Nieman Foundation at Harvard
HOME
          
LATEST STORY
How The Washington Post built — and will be building on — its “Knowledge Map” feature
ABOUT                    SUBSCRIBE
March 4, 2014, 3:06 p.m.
LINK: www.slate.com  ➚   |   Posted by: Joshua Benton   |   March 4, 2014

If you watched the Oscars Sunday night, you probably saw John Travolta screw up the name of Idina Menzel as “Adele Dazeem”:

It got lots of attention online, and Slate jumped on it with The Adele Dazeem Name Generator, which tells you how John Travolta might mispronounce your name. (If you’re interested, the Nieman Lab staff is made up of Jorja Brazent, Julian Edjans, Chantelle Orteez, and Jonah Warshington. Also, “Nieman Lab” is Niven Loing.)

The story went insane on social media and became the most popular story in Slate history. Which led Slate editor David Plotz to tweet:

That ambivalence, I’d wager, is a lot like the feeling some had in The New York Times’ newsroom when they realized the most popular Times story of 2013 was a dialect quiz made by an intern. Those reporters and editors get into the business to do certain kinds of work, but the factors driving today’s news web — the availability of analytics, the rise of social sharing, and what remains of the CPM-driven advertising model — mean it’s increasingly clear that popularity doesn’t always line up with the work you’d want mentioned in your bio.

I emailed Plotz to get a little more about that ambivalence, and here’s what he had to say:

Ambivalence is not quite the right feeling. Maybe bemusement. The Travolta name generator is a delightful piece of work that brings pleasure to millions — literally millions — of readers. It’s fast, fun, and on the news, and I am unbelievably proud of the clever work that went into it, and glad for the joy it has brought so many readers.

On the other hand, I have to giggle that this project is attracting millions of readers, and crushing stories about Ukraine or Obama under its boot. And on the third hand, one of the most popular Slate stories in the past six months before Travolta came along was Josh Levin’s The Welfare Queen, an 18,000-word masterpiece about the woman Ronald Reagan villainized for bilking the government, who turned out to be even more fascinating, and loathsome, than Reagan ever could have imagined.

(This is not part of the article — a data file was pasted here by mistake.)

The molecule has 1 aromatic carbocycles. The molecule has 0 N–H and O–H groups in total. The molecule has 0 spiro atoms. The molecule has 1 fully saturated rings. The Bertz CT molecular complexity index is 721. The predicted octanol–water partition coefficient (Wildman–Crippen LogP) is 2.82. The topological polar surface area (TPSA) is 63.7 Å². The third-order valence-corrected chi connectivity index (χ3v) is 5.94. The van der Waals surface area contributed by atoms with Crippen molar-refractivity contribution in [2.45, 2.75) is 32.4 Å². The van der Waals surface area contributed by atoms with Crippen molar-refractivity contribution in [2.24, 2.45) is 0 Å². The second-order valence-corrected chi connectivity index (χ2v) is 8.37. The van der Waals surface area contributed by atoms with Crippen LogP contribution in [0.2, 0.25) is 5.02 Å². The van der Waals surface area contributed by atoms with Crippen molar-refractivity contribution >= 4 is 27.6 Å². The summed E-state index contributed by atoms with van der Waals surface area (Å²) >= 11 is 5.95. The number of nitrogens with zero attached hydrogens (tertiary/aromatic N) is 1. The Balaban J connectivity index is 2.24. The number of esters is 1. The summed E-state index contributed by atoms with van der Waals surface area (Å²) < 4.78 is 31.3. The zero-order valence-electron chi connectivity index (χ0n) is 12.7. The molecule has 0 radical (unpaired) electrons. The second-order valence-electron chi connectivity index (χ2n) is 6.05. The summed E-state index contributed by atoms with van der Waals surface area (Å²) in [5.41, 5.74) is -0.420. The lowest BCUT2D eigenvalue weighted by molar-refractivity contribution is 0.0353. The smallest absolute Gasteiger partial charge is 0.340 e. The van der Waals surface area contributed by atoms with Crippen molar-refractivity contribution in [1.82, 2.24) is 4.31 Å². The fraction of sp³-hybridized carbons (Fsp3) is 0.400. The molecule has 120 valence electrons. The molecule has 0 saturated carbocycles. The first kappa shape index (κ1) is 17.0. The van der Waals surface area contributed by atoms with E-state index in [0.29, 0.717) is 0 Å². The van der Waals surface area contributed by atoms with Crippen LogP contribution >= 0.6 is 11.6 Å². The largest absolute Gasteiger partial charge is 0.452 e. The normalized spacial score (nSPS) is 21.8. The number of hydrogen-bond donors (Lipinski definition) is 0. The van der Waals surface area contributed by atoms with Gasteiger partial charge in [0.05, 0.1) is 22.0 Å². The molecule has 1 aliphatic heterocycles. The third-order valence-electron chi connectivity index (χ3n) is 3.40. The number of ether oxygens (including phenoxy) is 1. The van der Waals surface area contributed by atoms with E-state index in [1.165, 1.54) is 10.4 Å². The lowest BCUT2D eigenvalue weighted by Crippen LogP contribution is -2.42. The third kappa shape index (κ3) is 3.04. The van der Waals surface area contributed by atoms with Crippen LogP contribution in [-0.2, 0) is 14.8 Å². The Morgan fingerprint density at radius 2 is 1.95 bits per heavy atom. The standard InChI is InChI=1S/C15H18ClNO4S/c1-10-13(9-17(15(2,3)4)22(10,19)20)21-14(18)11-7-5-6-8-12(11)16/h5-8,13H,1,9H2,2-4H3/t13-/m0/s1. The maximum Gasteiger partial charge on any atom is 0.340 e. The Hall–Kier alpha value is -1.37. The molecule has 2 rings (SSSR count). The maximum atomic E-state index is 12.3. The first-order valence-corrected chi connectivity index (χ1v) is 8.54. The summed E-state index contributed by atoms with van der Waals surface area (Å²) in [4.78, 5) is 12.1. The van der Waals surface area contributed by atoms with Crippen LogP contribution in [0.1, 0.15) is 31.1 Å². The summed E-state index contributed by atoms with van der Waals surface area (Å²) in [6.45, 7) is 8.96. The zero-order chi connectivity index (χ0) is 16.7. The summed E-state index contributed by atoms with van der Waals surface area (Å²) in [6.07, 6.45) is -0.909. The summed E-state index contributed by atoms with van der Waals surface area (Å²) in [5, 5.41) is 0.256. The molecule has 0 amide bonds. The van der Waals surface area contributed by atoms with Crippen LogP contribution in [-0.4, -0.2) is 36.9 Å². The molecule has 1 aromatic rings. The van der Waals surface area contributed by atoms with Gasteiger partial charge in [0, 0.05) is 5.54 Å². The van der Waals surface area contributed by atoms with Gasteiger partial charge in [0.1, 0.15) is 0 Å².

So our readers go low with us, and they go high with us, and, like Pharrell, we’re happy either way.

Show tags Show comments / Leave a comment
 
Join the 15,000 who get the freshest future-of-journalism news in our daily email.
How The Washington Post built — and will be building on — its “Knowledge Map” feature
The Post is looking to create a database of “supplements” — categorized pieces of text and graphics that help give context around complicated news topics — and add it as a contextual layer across lots of different Post stories.
How 7 news organizations are using Slack to work better and differently
Here’s how Fusion, Vox, Quartz, Slate, the AP, The Times of London, and Thought Catalog are using Slack for workflow — and which features they wish the platform would add.
The New York Times built a robot to help make article tagging easier
Developed by the Times R&D lab, the Editor tool scans text to suggest article tags in real time. But the automatic tagging system won’t be moving into the newsroom soon.
What to read next
1119
tweets
New Pew data: More Americans are getting news on Facebook and Twitter
A new study from the Pew Research Center and Knight Foundation finds that more Americans of all ages, races, genders, education levels, and incomes are using Twitter and Facebook to consume news.
788Newsonomics: The halving of America’s daily newsrooms
If you’re lucky enough to have the right deep-pocketed owner buy your paper and steady it, you’ve won the lottery. If you’re in a town whose paper is owned by the better chains, or committed local ownership, your loss will probably be mitigated. Otherwise, you’re out of luck.
575How 7 news organizations are using Slack to work better and differently
Here’s how Fusion, Vox, Quartz, Slate, the AP, The Times of London, and Thought Catalog are using Slack for workflow — and which features they wish the platform would add.
These stories are our most popular on Twitter over the past 30 days.
See all our most recent pieces ➚
Encyclo is our encyclopedia of the future of news, chronicling the key players in journalism’s evolution.
Here are a few of the entries you’ll find in Encyclo.   Get the full Encyclo ➚
Storify
Seattle Post-Intelligencer
Semana
Quartz
New York
Salon
WyoFile
Mozilla
CBS News
U.S. News & World Report
The Dish
International Consortium of Investigative Journalists